A doctor provides care to a patient in a hotel converted into a makeshift hospital for patients infected with coronavirus, in Chelles, near Paris, on April 22, 2020.
LUCAS BARIOULET | AFP via Getty Images
The fight against the coronavirus pandemic is as much about dispelling fake news and debunking conspiracy theories, as it is a global health crisis.
Disinformation and false remedies have been making their rounds on social media and digital platforms as the world clamors for more information about the mysterious disease which has killed more than 233,000 and infected over 3.25 million people globally. Even the World Health Organization (WHO) has warned that the fight against the coronavirus is now an “infodemic” of misinformation.
“There seems to be barely an area left untouched by disinformation in relation to the Covid-19 crisis,” said Guy Berger, director for policies and strategies in communication and information at UNESCO, according to an article on the U.N. website earlier this month.
Believing and acting on false information can be gravely dangerous.
After U.S. President Donald Trump suggested that consuming or injecting disinfectants could help fight Covid-19, health experts fired back swiftly and warned that such unsound medical advice “could seriously harm people.” Trump later tried to walk back on those comments.
Experts who spoke to CNBC debunked the following myths about the coronavirus that are spreading.
Will strong sunlight protect me from Covid-19?
No, exposing yourself to the sun — or to temperatures above 25 degrees Celsius (77 degrees Fahrenheit) will not stop you from contracting the disease, according to the World Health Organization.
The virus can be transmitted anywhere, even countries with hot and humid weather, WHO said.
Much of Southeast Asia has a tropical climate. But the region has not been spared from a surge in coronavirus cases — Singapore has more than 16,000 cases while Indonesia has nearly 10,000 reported infections, according to Johns Hopkins University data.
In the Saudi Arabia, where the desert sun can get hotter than 50°C (122°F) at the peak of summer, more than 21,000 cases have been reported, according to Hopkins.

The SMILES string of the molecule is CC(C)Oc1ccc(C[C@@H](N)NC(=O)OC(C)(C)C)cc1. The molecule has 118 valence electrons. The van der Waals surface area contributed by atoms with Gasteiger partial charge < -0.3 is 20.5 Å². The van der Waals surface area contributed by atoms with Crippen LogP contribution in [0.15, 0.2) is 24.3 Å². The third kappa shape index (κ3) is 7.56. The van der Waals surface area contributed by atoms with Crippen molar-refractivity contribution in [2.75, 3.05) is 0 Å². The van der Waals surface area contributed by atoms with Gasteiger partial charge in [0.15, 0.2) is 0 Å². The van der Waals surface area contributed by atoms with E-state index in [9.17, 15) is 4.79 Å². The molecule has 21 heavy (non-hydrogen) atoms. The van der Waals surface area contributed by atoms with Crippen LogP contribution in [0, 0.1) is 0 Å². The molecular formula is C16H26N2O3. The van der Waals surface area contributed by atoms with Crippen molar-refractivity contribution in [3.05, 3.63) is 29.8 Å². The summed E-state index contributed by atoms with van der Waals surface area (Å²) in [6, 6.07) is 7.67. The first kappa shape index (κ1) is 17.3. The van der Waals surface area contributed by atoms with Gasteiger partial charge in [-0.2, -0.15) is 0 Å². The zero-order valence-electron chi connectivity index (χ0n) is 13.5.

Extreme heat can kill the virus, but that degree of heat will also kill the person, said Dr. Leong Hoe Nam, infectious disease specialist from Mount Elizabeth Novena Hospital, in an email to CNBC. He said 90°C of heat for 15 minutes will effectively destroy the virus, but no human can survive the intensity of that level of heat either.
Conversely, “there is no reason to believe that cold weather can kill the new coronavirus or other diseases. The normal human body temperature remains around 36.5°C to 37°C, regardless of the external temperature or weather,” said the WHO.
Trump had also speculated that exposing people to “ultraviolet or just very powerful light” could help kill the coronavirus, but experts warned about its dangers.
While the virus is susceptible to ultraviolet (UV) light which can make it harder for the virus to reproduce, you can’t possibly get UV light inside your body, as it will be blocked by your skin, explained Paul Offit, director of the Vaccine Education Center, during a video interview with CNBC.
All that UV light will do is to increase the risk of skin cancer, Offit said.
Can I drink vodka or whiskey to wash out the coronavirus?
Just last month, hundreds of people in Iran reportedly died after ingesting methanol — a false remedy for Covid-19 that was spreading through social media. The number of deaths as a result of ingesting methanol has since risen to 700, according to a recent report by the Associated Press.